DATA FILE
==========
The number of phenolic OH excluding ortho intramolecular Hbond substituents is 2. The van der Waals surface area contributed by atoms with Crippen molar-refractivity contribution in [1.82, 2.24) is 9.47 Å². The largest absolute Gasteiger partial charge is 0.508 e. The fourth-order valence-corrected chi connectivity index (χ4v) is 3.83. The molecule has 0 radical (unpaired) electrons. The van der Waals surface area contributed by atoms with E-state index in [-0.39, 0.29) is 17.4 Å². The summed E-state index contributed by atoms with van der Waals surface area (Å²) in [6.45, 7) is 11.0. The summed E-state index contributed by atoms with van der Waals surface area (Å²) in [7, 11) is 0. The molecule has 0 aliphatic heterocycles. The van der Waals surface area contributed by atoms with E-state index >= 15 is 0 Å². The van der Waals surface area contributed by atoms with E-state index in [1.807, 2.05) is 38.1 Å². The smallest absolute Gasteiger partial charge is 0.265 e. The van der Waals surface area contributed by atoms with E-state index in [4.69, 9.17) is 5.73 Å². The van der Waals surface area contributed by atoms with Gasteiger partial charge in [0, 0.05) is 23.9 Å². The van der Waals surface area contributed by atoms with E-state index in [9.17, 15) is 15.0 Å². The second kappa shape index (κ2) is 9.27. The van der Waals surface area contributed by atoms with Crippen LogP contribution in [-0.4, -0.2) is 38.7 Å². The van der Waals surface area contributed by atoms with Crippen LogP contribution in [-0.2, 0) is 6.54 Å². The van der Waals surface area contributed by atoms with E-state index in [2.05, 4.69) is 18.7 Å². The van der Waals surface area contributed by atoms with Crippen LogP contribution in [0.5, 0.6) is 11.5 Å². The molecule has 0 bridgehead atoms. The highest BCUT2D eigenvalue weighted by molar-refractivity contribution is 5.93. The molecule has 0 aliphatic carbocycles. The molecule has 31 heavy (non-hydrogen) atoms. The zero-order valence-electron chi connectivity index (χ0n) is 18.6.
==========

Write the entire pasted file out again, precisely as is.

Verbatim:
The number of phenolic OH excluding ortho intramolecular Hbond substituents is 2. The van der Waals surface area contributed by atoms with Crippen molar-refractivity contribution in [1.82, 2.24) is 9.47 Å². The largest absolute Gasteiger partial charge is 0.508 e. The fourth-order valence-corrected chi connectivity index (χ4v) is 3.83. The molecule has 0 radical (unpaired) electrons. The van der Waals surface area contributed by atoms with E-state index in [-0.39, 0.29) is 17.4 Å². The summed E-state index contributed by atoms with van der Waals surface area (Å²) in [6.45, 7) is 11.0. The summed E-state index contributed by atoms with van der Waals surface area (Å²) in [7, 11) is 0. The molecule has 0 aliphatic heterocycles. The van der Waals surface area contributed by atoms with E-state index >= 15 is 0 Å². The van der Waals surface area contributed by atoms with E-state index in [1.807, 2.05) is 38.1 Å². The smallest absolute Gasteiger partial charge is 0.265 e. The van der Waals surface area contributed by atoms with E-state index in [4.69, 9.17) is 5.73 Å². The van der Waals surface area contributed by atoms with Gasteiger partial charge in [0, 0.05) is 23.9 Å². The van der Waals surface area contributed by atoms with E-state index in [9.17, 15) is 15.0 Å². The second kappa shape index (κ2) is 9.27. The van der Waals surface area contributed by atoms with Crippen LogP contribution in [-0.4, -0.2) is 38.7 Å². The van der Waals surface area contributed by atoms with Crippen LogP contribution in [-0.2, 0) is 6.54 Å². The van der Waals surface area contributed by atoms with E-state index in [2.05, 4.69) is 18.7 Å². The van der Waals surface area contributed by atoms with Crippen LogP contribution in [0.5, 0.6) is 11.5 Å². The molecule has 0 bridgehead atoms. The highest BCUT2D eigenvalue weighted by molar-refractivity contribution is 5.93. The molecule has 0 aliphatic carbocycles. The molecule has 31 heavy (non-hydrogen) atoms. The zero-order valence-electron chi connectivity index (χ0n) is 18.6.